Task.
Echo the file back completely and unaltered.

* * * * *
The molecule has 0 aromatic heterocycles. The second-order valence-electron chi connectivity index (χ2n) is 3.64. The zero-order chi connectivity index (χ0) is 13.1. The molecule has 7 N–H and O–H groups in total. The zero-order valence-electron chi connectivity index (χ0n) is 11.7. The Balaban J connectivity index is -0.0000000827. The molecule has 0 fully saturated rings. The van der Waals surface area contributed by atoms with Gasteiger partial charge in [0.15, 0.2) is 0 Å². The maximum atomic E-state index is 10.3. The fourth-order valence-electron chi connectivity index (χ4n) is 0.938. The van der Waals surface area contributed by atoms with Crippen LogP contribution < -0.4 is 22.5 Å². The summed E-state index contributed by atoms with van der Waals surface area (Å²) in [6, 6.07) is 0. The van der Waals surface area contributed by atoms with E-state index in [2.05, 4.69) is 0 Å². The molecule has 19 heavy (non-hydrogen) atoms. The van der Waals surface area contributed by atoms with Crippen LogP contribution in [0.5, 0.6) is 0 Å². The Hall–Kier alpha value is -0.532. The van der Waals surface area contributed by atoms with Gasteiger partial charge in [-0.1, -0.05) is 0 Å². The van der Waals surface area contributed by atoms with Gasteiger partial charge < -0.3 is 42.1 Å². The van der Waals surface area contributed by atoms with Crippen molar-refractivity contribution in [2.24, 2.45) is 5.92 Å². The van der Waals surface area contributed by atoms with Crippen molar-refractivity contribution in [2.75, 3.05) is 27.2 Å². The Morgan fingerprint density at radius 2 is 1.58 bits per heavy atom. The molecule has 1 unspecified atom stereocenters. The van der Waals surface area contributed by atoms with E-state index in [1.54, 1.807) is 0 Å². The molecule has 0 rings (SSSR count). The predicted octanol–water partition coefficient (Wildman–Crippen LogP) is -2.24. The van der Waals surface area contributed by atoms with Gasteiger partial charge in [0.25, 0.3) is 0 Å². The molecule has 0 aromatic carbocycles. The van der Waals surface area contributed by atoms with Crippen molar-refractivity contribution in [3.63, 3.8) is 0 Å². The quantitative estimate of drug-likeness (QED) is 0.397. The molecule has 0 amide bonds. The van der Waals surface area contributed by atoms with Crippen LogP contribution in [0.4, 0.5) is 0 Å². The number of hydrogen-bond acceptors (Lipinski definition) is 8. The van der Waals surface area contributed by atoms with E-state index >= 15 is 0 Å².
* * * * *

The molecule has 0 aromatic heterocycles. The second-order valence-electron chi connectivity index (χ2n) is 3.64. The zero-order chi connectivity index (χ0) is 13.1. The molecule has 7 N–H and O–H groups in total. The zero-order valence-electron chi connectivity index (χ0n) is 11.7. The Balaban J connectivity index is -0.0000000827. The molecule has 0 fully saturated rings. The van der Waals surface area contributed by atoms with Gasteiger partial charge in [0.15, 0.2) is 0 Å². The maximum atomic E-state index is 10.3. The fourth-order valence-electron chi connectivity index (χ4n) is 0.938. The van der Waals surface area contributed by atoms with Crippen LogP contribution < -0.4 is 22.5 Å². The summed E-state index contributed by atoms with van der Waals surface area (Å²) in [6, 6.07) is 0. The van der Waals surface area contributed by atoms with E-state index in [2.05, 4.69) is 0 Å². The molecule has 19 heavy (non-hydrogen) atoms. The van der Waals surface area contributed by atoms with Crippen LogP contribution in [0.5, 0.6) is 0 Å². The Hall–Kier alpha value is -0.532. The van der Waals surface area contributed by atoms with Gasteiger partial charge in [-0.1, -0.05) is 0 Å². The van der Waals surface area contributed by atoms with Gasteiger partial charge < -0.3 is 42.1 Å². The van der Waals surface area contributed by atoms with Crippen molar-refractivity contribution in [2.24, 2.45) is 5.92 Å². The van der Waals surface area contributed by atoms with Crippen molar-refractivity contribution in [2.75, 3.05) is 27.2 Å². The Morgan fingerprint density at radius 2 is 1.58 bits per heavy atom. The molecule has 1 unspecified atom stereocenters. The van der Waals surface area contributed by atoms with E-state index in [1.54, 1.807) is 0 Å². The molecule has 0 rings (SSSR count). The predicted octanol–water partition coefficient (Wildman–Crippen LogP) is -2.24. The van der Waals surface area contributed by atoms with Gasteiger partial charge in [0.25, 0.3) is 0 Å². The molecule has 0 aromatic carbocycles. The van der Waals surface area contributed by atoms with Crippen molar-refractivity contribution in [3.63, 3.8) is 0 Å². The quantitative estimate of drug-likeness (QED) is 0.397. The molecule has 0 amide bonds. The van der Waals surface area contributed by atoms with Crippen LogP contribution in [0.4, 0.5) is 0 Å². The number of hydrogen-bond acceptors (Lipinski definition) is 8. The van der Waals surface area contributed by atoms with E-state index >= 15 is 0 Å².